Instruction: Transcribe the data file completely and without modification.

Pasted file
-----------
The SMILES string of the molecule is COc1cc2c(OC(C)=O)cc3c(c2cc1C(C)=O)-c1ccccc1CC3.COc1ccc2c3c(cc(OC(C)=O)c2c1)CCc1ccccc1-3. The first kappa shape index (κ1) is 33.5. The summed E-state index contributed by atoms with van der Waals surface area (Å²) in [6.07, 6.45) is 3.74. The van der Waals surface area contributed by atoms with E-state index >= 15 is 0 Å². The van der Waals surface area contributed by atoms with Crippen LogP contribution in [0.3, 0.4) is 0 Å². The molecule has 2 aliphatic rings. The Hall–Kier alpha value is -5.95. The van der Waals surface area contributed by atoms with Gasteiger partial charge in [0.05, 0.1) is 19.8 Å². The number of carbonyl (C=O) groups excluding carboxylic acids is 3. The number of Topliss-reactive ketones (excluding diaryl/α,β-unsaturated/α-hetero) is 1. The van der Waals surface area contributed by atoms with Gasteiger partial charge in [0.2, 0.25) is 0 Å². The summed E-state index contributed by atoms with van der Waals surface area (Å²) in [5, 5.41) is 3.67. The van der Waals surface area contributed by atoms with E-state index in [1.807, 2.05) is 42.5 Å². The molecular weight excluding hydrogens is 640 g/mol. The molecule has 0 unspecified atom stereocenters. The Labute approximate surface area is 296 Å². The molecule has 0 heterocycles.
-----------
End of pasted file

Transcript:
The SMILES string of the molecule is COc1cc2c(OC(C)=O)cc3c(c2cc1C(C)=O)-c1ccccc1CC3.COc1ccc2c3c(cc(OC(C)=O)c2c1)CCc1ccccc1-3. The first kappa shape index (κ1) is 33.5. The summed E-state index contributed by atoms with van der Waals surface area (Å²) in [6.07, 6.45) is 3.74. The van der Waals surface area contributed by atoms with E-state index >= 15 is 0 Å². The van der Waals surface area contributed by atoms with Crippen LogP contribution in [0.3, 0.4) is 0 Å². The molecule has 2 aliphatic rings. The Hall–Kier alpha value is -5.95. The van der Waals surface area contributed by atoms with Gasteiger partial charge in [0.05, 0.1) is 19.8 Å². The number of carbonyl (C=O) groups excluding carboxylic acids is 3. The number of Topliss-reactive ketones (excluding diaryl/α,β-unsaturated/α-hetero) is 1. The van der Waals surface area contributed by atoms with Gasteiger partial charge in [0.2, 0.25) is 0 Å². The summed E-state index contributed by atoms with van der Waals surface area (Å²) in [5, 5.41) is 3.67. The van der Waals surface area contributed by atoms with E-state index in [1.807, 2.05) is 42.5 Å². The molecular weight excluding hydrogens is 640 g/mol. The molecule has 0 unspecified atom stereocenters. The Labute approximate surface area is 296 Å². The molecule has 0 heterocycles.